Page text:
Urban Archaeology: "Is there a Santa Claus?" | Urban Archaeology | Indy Week
Pin It

Urban Archaeology: "Is there a Santa Claus?" 

summerguide_urbanarch_santa.jpg

Alert: spoiler ahead.

In the winter of 1970, I was sitting with several of my fellow students at the yellow duck table, I believe, in Miss Ludwig's afternoon kindergarten class, when the subject of Santa's existence came up. My mother was volunteering that day.

A classmate at the table, whom I can't remember (but his last name probably ended with S, which narrows it down to a kid named Tony, who was a nihilist even at 5, and later may have done time), announced: "There is not a Santa Claus."

Jeri Smith, a petite girl with silky, straight brown hair, her big blue eyes watering with rage and confusion, replied: "There is too a Santa Claus!"

I whispered to my mother, "Is there a Santa Claus?"

Now, my mother has never been one to sugarcoat the truth—she told me, accurately, that I have a terrible singing voice. But she has shown compassion for others: "There is no Santa Claus, but don't tell Jeri."

I remembered this incident last week when I found this in the grass on West Chapel Hill Street, across from the bus station. Let's hope Santa isn't lactose intolerant.

Latest in Urban Archaeology

Comments

Showing 1-1 of 1

Add a comment

 
Subscribe to this thread:
Showing 1-1 of 1

Add a comment

INDY Week publishes all kinds of comments, but we don't publish everything.

  • Comments that are not contributing to the conversation will be removed.
  • Comments that include ad hominem attacks will also be removed.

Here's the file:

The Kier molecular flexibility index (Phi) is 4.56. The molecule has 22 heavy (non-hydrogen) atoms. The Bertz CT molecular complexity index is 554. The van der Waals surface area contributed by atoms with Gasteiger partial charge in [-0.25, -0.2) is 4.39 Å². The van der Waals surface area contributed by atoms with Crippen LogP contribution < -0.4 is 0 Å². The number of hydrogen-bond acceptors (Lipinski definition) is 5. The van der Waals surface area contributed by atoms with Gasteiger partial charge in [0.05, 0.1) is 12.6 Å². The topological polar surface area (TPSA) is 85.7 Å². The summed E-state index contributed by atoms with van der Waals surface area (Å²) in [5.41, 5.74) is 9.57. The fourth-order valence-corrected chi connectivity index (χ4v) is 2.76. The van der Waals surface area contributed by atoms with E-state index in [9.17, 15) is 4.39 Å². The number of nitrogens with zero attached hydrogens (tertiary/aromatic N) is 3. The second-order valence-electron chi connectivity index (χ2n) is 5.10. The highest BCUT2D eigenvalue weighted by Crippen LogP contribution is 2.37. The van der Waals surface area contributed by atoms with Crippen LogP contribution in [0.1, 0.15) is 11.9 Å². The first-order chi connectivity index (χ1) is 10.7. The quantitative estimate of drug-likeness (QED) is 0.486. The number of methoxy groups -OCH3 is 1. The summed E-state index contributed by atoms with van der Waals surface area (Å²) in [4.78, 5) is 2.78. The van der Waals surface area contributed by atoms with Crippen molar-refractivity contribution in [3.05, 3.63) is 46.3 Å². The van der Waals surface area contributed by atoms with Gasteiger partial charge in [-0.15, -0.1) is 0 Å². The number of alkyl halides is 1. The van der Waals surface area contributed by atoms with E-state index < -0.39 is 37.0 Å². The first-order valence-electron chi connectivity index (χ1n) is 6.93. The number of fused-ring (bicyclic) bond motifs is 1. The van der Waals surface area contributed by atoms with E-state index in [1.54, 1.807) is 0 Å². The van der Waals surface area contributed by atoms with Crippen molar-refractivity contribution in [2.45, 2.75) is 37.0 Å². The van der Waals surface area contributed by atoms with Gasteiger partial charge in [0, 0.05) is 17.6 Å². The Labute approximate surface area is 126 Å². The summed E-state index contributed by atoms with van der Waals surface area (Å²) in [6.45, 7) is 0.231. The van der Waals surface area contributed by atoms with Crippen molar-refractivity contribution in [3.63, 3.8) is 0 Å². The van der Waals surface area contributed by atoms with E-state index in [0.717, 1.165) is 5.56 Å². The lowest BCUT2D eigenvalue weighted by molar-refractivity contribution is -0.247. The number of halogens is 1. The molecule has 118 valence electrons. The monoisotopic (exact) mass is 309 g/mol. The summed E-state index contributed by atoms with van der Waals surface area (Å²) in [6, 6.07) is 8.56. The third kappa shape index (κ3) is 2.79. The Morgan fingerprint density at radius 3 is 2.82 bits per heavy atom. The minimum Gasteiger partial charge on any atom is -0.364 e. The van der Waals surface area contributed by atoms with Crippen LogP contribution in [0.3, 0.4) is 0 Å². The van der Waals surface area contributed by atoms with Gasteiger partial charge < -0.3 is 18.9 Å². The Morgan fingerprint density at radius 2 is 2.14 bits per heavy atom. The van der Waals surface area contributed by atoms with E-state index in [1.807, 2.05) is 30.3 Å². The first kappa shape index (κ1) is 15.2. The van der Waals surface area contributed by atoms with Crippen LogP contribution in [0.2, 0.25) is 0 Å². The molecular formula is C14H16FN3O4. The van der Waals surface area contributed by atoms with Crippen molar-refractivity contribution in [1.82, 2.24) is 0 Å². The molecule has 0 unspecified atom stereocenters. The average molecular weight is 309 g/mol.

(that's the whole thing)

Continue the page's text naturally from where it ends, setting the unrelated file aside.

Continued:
• Please do not copy and paste the full text of a press release.

Permitted HTML:
  • To create paragraphs in your comment, type <p> at the start of a paragraph and </p> at the end of each paragraph.
  • To create bold text, type <b>bolded text</b> (please note the closing tag, </b>).
  • To create italicized text, type <i>italicized text</i> (please note the closing tag, </i>).
  • Proper web addresses will automatically become links.

Latest in Urban Archaeology



Twitter Activity

Comments

I saw the full pamphlet that included this in a laundromat; it is from the Jehovah's witnesses, and it actually …

by RichFNJames on Where we come from (Urban Archaeology)

Wow, how sweet to see this in the Indy!

When Arabella was two years old she said that she …

by Lauren C. K. Goslin on Mrs. Lauren, you are loved (Urban Archaeology)

Most Read

  1. Money Tree (Peripheral Visions)
  2. No Candy Before Dinner (Letters to the Editor)

Most Recent Comments

I saw the full pamphlet that included this in a laundromat; it is from the Jehovah's witnesses, and it actually …

by RichFNJames on Where we come from (Urban Archaeology)

Wow, how sweet to see this in the Indy!

When Arabella was two years old she said that she …

by Lauren C. K. Goslin on Mrs. Lauren, you are loved (Urban Archaeology)

Cute!

by Arthur B Raleigh on Mrs. Lauren, you are loved (Urban Archaeology)

Lisa Sorg is my favorite columnist of all time

by Anthony Corriveau on Fab found fashion (Urban Archaeology)

I love this! What a cool concept for a column, can't wait to read more!

by Adair-Hayes Crane on A note from the Durham County jail (Urban Archaeology)

© 2017 Indy Week • 320 E. Chapel Hill St., Suite 200, Durham, NC 27701 • phone 919-286-1972 • fax 919-286-4274
RSS Feeds | Powered by Foundation